Old 08-31-2004, 05:56 PM   #3
psa
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the use of kde is a gui, w/o the gui, its just a command line... so u choose that, or this.... plus its extremely easy, for me, to install programs.. i think its better then windows...
 
Old 08-31-2004, 05:57 PM   #4
Tinkster
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Re: What is the point of KDE if it can't install software?

Quote:
Originally posted by rollo
I always thought the main use of a GUI was to facilitate routine tasks like software installation.
Quite the opposite is the case. For the routine you
use the command-line, preferably scripting it. GUI is
for browsing, leisure, design tasks :)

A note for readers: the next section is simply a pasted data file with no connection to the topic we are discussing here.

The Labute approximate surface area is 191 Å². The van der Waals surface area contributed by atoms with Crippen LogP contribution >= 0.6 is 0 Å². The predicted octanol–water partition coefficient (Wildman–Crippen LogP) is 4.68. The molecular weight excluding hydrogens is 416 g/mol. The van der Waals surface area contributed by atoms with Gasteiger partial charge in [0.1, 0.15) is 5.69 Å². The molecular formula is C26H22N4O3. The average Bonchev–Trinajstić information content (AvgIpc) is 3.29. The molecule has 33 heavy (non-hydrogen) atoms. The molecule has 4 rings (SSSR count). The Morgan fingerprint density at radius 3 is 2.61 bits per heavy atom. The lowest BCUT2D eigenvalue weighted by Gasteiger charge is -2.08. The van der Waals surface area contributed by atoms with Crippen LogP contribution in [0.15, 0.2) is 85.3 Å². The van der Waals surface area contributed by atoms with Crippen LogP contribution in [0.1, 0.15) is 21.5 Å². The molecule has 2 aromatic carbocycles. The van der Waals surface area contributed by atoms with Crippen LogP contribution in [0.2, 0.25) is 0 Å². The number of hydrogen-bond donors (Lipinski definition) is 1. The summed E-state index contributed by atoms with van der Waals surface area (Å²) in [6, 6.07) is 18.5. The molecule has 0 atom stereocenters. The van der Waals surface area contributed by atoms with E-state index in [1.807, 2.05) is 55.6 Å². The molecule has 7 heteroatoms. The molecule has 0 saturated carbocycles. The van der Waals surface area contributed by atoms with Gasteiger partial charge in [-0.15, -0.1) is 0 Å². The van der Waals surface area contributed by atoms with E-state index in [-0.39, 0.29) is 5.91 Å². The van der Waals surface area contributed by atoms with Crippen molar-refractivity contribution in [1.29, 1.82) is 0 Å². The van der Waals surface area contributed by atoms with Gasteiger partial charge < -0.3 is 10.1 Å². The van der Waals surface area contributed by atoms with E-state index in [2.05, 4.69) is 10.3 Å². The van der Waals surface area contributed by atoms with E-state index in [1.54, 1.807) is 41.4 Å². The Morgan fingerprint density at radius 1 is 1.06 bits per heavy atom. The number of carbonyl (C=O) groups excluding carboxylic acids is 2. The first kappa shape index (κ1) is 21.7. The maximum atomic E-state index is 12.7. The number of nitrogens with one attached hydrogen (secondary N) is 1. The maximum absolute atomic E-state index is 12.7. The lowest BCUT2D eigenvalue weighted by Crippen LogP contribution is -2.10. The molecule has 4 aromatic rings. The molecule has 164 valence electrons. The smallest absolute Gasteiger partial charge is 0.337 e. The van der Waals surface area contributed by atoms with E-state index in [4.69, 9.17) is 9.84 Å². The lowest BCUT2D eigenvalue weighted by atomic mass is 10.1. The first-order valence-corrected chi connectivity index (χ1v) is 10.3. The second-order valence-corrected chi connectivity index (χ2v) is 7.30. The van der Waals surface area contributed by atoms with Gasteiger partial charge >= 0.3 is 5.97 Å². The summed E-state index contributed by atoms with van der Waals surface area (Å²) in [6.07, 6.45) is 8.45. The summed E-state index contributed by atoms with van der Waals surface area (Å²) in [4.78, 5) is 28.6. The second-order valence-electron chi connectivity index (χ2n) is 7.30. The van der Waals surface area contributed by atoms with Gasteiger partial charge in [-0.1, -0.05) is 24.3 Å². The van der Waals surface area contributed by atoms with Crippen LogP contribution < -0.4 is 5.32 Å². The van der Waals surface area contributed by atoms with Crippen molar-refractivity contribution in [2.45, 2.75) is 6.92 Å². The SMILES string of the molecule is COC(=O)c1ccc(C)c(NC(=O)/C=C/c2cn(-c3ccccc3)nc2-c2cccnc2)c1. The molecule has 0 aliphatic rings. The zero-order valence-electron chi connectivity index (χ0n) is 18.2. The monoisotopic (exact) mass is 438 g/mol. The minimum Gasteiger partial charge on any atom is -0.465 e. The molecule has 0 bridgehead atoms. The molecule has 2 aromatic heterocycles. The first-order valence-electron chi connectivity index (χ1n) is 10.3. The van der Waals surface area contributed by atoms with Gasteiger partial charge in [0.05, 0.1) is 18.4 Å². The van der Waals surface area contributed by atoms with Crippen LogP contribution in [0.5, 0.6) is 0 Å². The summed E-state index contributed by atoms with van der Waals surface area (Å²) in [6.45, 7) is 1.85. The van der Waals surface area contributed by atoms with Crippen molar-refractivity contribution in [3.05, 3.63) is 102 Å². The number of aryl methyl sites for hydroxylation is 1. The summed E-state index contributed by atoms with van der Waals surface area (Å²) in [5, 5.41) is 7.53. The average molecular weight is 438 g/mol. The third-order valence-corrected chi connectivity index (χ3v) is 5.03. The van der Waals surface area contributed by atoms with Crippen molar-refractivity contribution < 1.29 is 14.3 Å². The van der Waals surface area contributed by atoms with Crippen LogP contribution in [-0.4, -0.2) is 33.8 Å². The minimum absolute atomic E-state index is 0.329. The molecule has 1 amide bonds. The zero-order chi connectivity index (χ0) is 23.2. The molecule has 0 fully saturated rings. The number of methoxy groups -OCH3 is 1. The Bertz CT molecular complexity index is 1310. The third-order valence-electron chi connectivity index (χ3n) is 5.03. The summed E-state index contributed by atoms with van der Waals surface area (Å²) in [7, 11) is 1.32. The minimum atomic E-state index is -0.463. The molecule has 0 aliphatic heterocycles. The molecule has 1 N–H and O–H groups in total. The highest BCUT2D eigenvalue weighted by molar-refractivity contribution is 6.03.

Quote:
Yet apparently you still have to fiddle around at the command line in order to get programs working.

I want to install Quanta Plus. I have downloaded the file, and clicking on it in Konqueror seems to unzip - sorry, unTAR - it into a new directory. The installation instructions talk about typing this and that at the command line - but I can't even access the directory created by unzipping the TAR in Konqueror. Forgive me for my frustration but this is ridiculous.

There seems to be a real contradiction in Linux. The GUI interface is slick and infinitely more customizable than Windows - but the moment you want to do something useful it is impotent.
That just means that you haven't yet understood the concept
of distro-specific packages, generic binary installers and source
installations. I'd say you should go to http://rpmfind.net and find